Back to Top Skip to main content Skip to sub-navigation

DVBIC collaboration leads to improved sleep recommendations

Airman sleeping on floor of plane A U.S. Air Force Airman sleeps inside a C-17 Globemaster III during a flight over an undisclosed location in support of Operation Freedom Sentinel, Jan. 22, 2018. (U.S. Air Force photo by Staff Sgt. Jordan Castelan)

Recommended Content:

Sleep | Traumatic Brain Injury

Newly released guidelines from the Defense and Veterans Brain Injury Center will help health care providers manage sleep disturbances among service members and veterans diagnosed with concussion, and should provide measures that could improve the health and readiness of U.S. forces.

The expanded recommendations identify additional sleep disturbances through a streamlined process of diagnosis and management; and provide medication dosing and specialty referral recommendations, when appropriate. DVBIC is a division of the Defense Health Agency Research and Development Directorate, and is the Defense Department’s center of excellence for traumatic brain injury.

“Our recommendations are developed with the primary care provider in mind,” said Gary McKinney, DVBIC’s section chief for clinical practice and clinical recommendations. “One goal is assisting with making treatment and specialty referral decisions.”

Sleep disturbances are a widely reported symptom among service members and veterans diagnosed with concussion, also known as mild traumatic brain injury. Nearly 12 percent of service members were diagnosed with at least one sleep disorder in 2018, the latest figures available from the DoD Health of the Force. The most commonly diagnosed sleep disorders were sleep apnea and insomnia.

In October 2019, the Defense Department and the Department of Veterans Affairs released a clinical practice guideline on the management of chronic insomnia disorder and obstructive sleep apnea, which noted the high prevalence of sleep disorders in active-duty service members and veterans. In addition, a study by the VA San Diego Health Care system found more than half of the veterans seeking treatment at that VA had insomnia symptoms.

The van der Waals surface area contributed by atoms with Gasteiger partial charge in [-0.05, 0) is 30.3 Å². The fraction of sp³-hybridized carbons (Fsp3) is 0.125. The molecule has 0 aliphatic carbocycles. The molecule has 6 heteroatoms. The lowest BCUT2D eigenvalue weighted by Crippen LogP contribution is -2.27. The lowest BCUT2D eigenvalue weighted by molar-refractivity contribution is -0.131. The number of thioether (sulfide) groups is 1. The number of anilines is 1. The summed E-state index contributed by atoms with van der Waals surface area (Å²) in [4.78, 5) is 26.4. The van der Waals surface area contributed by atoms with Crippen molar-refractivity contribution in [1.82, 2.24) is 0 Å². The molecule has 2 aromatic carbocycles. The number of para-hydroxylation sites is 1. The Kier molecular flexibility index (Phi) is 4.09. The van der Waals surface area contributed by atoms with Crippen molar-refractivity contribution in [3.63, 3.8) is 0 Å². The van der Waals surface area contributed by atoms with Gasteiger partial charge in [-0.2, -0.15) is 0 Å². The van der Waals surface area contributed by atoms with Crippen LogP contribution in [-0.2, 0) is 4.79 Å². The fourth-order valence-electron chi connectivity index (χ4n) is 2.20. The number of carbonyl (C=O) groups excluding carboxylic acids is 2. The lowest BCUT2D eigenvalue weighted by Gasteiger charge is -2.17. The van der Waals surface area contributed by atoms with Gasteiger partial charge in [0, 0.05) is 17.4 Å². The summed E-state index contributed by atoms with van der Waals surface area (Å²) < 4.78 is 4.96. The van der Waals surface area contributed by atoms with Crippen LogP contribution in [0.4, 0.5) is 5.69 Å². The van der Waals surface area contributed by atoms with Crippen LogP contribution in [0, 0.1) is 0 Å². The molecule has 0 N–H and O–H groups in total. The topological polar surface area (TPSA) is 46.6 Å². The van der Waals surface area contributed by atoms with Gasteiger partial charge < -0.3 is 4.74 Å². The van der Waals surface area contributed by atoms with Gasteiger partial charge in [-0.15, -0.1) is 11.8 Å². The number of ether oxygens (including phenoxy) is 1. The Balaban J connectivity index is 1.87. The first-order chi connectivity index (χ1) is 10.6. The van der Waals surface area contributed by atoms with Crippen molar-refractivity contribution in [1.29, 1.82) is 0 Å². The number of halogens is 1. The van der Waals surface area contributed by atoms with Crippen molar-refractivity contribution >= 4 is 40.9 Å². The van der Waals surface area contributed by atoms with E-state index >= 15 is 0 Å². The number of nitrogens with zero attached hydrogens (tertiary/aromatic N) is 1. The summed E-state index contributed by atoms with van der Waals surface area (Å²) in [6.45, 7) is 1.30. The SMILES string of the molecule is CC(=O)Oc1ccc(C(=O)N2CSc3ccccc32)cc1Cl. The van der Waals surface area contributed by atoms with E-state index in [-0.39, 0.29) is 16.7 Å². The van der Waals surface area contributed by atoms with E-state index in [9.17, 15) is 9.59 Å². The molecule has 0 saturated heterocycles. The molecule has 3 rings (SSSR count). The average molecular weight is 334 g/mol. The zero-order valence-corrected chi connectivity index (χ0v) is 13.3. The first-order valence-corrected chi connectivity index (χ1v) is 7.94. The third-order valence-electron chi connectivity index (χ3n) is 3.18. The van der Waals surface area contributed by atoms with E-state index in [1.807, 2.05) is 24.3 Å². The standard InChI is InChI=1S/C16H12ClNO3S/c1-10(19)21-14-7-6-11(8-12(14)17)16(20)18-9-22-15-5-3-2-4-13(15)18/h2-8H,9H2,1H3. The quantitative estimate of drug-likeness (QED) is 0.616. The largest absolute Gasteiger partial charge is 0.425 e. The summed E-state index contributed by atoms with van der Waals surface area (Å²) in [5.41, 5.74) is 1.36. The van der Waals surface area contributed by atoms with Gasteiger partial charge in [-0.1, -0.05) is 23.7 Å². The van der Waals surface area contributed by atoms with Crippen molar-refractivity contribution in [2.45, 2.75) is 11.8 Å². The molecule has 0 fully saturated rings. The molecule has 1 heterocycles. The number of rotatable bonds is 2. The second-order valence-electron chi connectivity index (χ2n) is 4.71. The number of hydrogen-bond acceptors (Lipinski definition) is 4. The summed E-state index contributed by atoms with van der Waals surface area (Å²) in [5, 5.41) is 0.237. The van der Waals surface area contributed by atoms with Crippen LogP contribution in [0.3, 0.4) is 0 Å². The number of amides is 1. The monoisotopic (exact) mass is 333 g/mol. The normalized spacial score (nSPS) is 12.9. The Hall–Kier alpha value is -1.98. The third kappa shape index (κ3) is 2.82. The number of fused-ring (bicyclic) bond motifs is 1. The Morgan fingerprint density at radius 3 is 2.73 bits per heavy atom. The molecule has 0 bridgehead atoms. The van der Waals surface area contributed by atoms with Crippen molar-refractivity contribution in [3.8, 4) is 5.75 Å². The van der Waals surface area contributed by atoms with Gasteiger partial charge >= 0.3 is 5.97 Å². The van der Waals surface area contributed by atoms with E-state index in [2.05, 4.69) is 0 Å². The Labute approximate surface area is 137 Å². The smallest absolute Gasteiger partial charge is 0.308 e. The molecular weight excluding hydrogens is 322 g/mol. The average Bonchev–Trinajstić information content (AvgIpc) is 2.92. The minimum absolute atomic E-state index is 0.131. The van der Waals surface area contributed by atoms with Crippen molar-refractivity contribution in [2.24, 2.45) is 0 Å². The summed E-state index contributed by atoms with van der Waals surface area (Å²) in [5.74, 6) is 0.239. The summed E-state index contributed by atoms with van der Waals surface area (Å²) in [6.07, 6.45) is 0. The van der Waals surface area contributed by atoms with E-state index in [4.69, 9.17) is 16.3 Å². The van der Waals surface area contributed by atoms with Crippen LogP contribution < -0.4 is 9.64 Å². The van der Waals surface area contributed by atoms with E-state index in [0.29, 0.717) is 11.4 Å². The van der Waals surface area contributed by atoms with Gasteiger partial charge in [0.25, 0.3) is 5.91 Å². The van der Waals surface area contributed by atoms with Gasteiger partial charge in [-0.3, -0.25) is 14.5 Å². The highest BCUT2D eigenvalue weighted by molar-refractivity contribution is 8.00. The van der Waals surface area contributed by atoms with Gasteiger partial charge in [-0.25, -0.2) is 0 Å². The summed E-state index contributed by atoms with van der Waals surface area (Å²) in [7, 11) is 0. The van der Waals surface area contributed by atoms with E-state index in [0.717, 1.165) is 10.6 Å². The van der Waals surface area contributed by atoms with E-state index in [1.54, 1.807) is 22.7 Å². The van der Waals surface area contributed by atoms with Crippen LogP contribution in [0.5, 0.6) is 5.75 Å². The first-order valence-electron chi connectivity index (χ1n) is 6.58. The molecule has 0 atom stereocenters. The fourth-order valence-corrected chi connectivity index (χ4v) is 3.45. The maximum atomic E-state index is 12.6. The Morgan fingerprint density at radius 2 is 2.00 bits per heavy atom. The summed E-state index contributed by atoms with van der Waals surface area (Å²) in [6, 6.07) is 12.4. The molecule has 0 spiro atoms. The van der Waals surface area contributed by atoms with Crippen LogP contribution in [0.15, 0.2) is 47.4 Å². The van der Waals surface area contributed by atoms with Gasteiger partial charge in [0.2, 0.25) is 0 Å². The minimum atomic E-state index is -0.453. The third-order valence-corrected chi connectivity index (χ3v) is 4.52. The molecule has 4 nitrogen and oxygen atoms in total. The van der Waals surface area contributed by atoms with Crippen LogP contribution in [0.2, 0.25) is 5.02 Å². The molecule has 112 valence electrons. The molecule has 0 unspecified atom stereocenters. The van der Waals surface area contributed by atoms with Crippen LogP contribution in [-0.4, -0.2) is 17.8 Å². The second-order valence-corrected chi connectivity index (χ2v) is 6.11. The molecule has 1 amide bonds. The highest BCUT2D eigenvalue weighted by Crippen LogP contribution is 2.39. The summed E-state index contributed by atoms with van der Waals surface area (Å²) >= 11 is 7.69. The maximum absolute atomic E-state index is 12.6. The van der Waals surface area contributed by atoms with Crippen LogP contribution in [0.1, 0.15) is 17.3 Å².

At a recent TBI symposium at the National Institutes of Health, University of Maryland School of Medicine clinical psychology professor and sleep disorder specialist Emerson Wickwire explained that conditions following a TBI such as headaches, dizziness and poor balance can be affected by sleep disturbances and “if providers knew more about sleep, it would have a huge impact on TBI care.” Wickwire served as a member of DVBIC’s expert working group that developed the clinical recommendations.

Twenty four experts in sleep medicine, neurology, psychiatry, psychology, and pharmacology participated in the working group that developed the updated clinical recommendation. Experts represented the Army, Air Force and Navy, the Uniformed Service University of the Health Sciences, the Department of Veterans Affairs, and the civilian sector including the University of Maryland. The clinical recommendations align with the DoD/VA clinical practice guideline.

Practice guidelines have multiple advantages for the practitioners. “They sort of standardize the care…so everybody, if they are following the guidelines, they are generally doing the same thing for the same sort of situation,” said Army Col. (Dr.) Brian Robertson, the chief of sleep medicine service at Walter Reed National Military Medical Center. Because those who design guidelines have both clinical experience and knowledge of the scientific literature, “a lot of that work on deciding what to do has already been done for you. That makes life a lot easier for [the] clinician. That’s the goal.”

“Medical students get a one-hour lecture on sleep for their entire medical training,” said Risa Nakase-Richardson, a neuropsychologist and scientific research director at the Tampa DVBIC-VA site. Because of that, “the CR will provide an outstanding reference tool for sleep for primary care physicians to help evaluate and make clinical decisions about managing sleep for persons with TBI.”

Known as the “Management of Sleep Disturbances Following Concussion/Mild Traumatic Brain Injury: Guidance for Primary Care Management in Deployed and Non-Deployed Settings,” the recommendations are tailored to assist practitioners managing sleep and concussion in the primary care setting. To inform appropriate clinical interventions, it includes screening questions, guidance on potentially emergent symptoms, diagnostic criteria, and recommended evaluations.